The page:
by Alannon on Tue Apr 01, 2003 at 04:47:51 PM EST

The historical reasoning for the Cocoa framework using veryWordyLongMethodNames is because objective-C uses named method arguments.  For example:
NSBundle pathForResource:ofType:inDirectory:forLocalization:
This would be called as follows:
[aBundle pathForResource: somepath ofType: someType inDirectory: aDirectory forLocalization: aLocale]

Theoretically, this makes it easier to remember the placement and order of method parameters.  When Cocoa added Java support, since Java doesn't support this style of methods, that method would instead be called as follows:

aBundle.pathForResourceOfTypeInDirectoryForLocalization(path, type, directory, locale)

That's only a sample.  That actual method doesn't exist in the java version, but it shows that things can get very wordy, for the sake of consistancy.

[ Parent ]

An odd reason not to use Java (none / 0) (#45)
by coljac on Tue Apr 01, 2003 at 07:15:17 PM EST

The fact that the code tends to be too readable. :)

Having experience with the main languages (C, C++, Java, Perl) I like java the best, though it's not at all the best choice for every app.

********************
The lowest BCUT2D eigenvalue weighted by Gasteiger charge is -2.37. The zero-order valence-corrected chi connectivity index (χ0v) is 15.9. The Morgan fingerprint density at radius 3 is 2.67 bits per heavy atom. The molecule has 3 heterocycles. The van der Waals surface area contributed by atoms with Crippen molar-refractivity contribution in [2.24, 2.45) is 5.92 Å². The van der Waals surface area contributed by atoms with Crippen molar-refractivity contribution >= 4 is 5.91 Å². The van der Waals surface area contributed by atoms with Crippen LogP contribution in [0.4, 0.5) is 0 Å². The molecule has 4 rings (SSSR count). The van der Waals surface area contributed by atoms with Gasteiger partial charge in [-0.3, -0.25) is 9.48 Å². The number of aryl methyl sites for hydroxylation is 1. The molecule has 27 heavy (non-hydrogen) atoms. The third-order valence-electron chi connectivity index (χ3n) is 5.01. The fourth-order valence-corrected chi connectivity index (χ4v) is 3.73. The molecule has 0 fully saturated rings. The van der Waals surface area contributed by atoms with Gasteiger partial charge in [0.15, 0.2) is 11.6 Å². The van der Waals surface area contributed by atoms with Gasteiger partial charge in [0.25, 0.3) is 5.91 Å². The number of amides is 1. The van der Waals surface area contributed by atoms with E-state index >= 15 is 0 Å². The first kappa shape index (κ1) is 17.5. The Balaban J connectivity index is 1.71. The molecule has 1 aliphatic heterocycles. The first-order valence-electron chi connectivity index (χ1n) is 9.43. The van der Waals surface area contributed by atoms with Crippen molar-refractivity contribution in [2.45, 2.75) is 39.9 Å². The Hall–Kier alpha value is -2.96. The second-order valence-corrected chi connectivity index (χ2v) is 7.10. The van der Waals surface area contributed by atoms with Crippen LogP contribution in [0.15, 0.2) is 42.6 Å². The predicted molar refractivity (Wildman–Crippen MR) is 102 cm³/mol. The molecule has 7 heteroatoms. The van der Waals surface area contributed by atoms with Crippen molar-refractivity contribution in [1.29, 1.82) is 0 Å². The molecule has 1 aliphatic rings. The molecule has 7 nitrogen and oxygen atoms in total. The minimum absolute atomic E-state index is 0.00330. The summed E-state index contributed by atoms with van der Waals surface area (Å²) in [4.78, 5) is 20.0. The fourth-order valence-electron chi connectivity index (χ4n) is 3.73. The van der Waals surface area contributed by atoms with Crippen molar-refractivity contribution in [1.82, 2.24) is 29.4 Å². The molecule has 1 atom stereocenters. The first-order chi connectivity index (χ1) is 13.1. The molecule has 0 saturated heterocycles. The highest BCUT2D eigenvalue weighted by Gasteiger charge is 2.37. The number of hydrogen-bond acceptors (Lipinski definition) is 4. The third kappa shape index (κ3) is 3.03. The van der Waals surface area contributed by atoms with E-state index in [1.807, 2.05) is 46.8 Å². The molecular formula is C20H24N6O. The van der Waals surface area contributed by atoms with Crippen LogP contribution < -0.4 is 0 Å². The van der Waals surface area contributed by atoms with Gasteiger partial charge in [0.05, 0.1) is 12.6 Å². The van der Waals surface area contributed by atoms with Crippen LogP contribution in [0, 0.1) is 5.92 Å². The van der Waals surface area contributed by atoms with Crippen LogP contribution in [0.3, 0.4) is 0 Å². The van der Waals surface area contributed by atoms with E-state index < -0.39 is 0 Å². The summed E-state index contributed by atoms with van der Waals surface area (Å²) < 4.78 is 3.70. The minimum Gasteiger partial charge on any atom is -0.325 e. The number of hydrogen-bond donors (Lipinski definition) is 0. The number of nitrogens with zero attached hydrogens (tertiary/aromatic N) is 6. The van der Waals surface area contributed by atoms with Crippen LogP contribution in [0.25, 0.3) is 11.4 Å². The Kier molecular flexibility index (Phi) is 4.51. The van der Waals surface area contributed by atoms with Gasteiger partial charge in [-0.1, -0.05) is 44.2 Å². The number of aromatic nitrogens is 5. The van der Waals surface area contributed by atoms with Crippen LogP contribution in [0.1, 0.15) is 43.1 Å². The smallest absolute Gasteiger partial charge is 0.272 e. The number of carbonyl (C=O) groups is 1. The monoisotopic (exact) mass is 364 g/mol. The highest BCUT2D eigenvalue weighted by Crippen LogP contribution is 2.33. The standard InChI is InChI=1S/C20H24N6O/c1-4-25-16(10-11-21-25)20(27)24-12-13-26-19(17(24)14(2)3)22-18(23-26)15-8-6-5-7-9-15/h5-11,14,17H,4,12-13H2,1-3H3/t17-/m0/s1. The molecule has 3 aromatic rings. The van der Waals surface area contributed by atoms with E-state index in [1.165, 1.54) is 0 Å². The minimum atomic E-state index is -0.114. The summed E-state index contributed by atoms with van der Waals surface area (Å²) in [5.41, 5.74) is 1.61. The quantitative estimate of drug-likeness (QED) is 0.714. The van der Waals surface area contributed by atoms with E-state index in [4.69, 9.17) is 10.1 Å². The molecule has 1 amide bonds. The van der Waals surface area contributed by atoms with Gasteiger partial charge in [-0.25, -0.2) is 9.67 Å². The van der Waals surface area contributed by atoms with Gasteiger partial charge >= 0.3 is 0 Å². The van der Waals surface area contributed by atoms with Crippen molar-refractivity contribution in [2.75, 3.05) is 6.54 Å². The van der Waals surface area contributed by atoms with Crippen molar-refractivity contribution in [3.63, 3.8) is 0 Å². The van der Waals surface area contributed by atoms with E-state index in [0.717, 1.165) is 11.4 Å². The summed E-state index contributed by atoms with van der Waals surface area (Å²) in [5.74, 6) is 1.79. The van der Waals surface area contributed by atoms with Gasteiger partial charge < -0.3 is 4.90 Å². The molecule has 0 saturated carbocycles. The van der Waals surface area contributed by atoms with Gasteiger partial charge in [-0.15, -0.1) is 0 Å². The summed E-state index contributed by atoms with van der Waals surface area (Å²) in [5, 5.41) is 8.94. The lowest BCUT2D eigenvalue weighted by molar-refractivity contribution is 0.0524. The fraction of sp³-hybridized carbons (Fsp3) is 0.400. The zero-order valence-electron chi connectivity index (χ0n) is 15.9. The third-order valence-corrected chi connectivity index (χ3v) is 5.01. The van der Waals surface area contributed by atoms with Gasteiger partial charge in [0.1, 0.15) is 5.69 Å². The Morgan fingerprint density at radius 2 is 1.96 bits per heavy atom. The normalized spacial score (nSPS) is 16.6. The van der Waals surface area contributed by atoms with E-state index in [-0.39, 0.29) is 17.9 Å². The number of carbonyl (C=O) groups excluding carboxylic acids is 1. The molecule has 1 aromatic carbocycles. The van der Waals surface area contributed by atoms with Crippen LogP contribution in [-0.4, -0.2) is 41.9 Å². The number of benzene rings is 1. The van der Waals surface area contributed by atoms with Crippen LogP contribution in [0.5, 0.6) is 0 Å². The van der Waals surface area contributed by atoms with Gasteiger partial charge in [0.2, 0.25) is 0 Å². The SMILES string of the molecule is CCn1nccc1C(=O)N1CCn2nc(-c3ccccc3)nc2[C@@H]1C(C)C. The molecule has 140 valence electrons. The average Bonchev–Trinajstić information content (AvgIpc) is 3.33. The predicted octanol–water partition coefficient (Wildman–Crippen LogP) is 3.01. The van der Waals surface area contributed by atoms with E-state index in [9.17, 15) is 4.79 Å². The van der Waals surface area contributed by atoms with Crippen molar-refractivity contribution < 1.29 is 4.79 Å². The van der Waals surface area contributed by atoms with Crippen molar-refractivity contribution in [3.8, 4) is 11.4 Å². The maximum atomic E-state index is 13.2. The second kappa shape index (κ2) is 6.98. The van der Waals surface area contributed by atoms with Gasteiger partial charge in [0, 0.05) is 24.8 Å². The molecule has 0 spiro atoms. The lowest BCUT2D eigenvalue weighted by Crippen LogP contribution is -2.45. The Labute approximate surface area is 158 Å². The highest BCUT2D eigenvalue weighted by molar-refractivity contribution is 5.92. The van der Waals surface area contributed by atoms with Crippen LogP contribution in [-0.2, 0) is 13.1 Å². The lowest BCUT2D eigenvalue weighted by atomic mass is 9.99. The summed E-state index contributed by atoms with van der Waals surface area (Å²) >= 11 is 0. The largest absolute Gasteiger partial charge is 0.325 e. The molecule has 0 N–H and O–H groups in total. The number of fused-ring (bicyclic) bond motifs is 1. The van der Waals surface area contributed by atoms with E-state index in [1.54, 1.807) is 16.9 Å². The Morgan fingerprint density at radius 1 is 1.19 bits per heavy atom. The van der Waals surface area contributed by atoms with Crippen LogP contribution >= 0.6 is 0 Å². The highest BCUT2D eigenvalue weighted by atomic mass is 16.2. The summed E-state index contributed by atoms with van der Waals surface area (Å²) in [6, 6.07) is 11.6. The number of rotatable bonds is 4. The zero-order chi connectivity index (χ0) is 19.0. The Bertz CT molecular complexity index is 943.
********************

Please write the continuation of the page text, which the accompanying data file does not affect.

Whether or not life is discovered there I think Jupiter should be declared an enemy planet. - Jack Handey
[ Parent ]

I know... (5.00 / 1) (#50)
by creo on Wed Apr 02, 2003 at 06:25:51 AM EST

but I only do this for fun. If people pay me, well, lets just say some (fortunately very small part)of my day job does involve cobol.

I guess I was just trying to say that like C++, Java just does not click. I love C and a Tandem language called TAL - both terse and requiring good understanding of machine level structures to do well. I have had a go at Java, and I just found it unappealing. I find C++ more doable, but it has so many inconsistencies. Both of these views are from a non industrial perspective. I'm sure with the right tools and motivation (cash in pocket) that I could learn to love them. I must say that at first glance objective C just seems so much more, well, objective. It combines the simplicity of C with what seems to be a sensible structure for object messaging. Don't get me wrong - I still know jack shit about the language, and may find once I delve into it, that it is really crap. Who knows? That's what's fun about dicking with computers.